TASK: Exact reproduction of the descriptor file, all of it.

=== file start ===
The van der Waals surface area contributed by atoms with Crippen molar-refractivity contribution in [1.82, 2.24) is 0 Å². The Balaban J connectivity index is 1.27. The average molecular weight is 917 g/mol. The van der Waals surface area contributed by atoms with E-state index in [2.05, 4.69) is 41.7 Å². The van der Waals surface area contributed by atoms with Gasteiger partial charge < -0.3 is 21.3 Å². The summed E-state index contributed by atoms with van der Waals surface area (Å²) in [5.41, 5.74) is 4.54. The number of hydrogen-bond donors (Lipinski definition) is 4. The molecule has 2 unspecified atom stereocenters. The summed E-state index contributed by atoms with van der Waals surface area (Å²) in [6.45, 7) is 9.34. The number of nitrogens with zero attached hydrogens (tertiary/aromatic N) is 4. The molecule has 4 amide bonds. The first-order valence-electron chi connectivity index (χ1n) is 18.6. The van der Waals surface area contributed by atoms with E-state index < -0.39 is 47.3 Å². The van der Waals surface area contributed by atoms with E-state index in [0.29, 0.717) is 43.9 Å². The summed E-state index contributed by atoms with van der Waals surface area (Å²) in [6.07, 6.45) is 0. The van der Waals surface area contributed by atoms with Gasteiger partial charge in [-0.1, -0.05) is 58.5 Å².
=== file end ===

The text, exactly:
The van der Waals surface area contributed by atoms with Crippen molar-refractivity contribution in [1.82, 2.24) is 0 Å². The Balaban J connectivity index is 1.27. The average molecular weight is 917 g/mol. The van der Waals surface area contributed by atoms with E-state index in [2.05, 4.69) is 41.7 Å². The van der Waals surface area contributed by atoms with Gasteiger partial charge < -0.3 is 21.3 Å². The summed E-state index contributed by atoms with van der Waals surface area (Å²) in [5.41, 5.74) is 4.54. The number of hydrogen-bond donors (Lipinski definition) is 4. The molecule has 2 unspecified atom stereocenters. The summed E-state index contributed by atoms with van der Waals surface area (Å²) in [6.45, 7) is 9.34. The number of nitrogens with zero attached hydrogens (tertiary/aromatic N) is 4. The molecule has 4 amide bonds. The first-order valence-electron chi connectivity index (χ1n) is 18.6. The van der Waals surface area contributed by atoms with E-state index < -0.39 is 47.3 Å². The van der Waals surface area contributed by atoms with E-state index in [0.29, 0.717) is 43.9 Å². The summed E-state index contributed by atoms with van der Waals surface area (Å²) in [6.07, 6.45) is 0. The van der Waals surface area contributed by atoms with Gasteiger partial charge in [-0.1, -0.05) is 58.5 Å².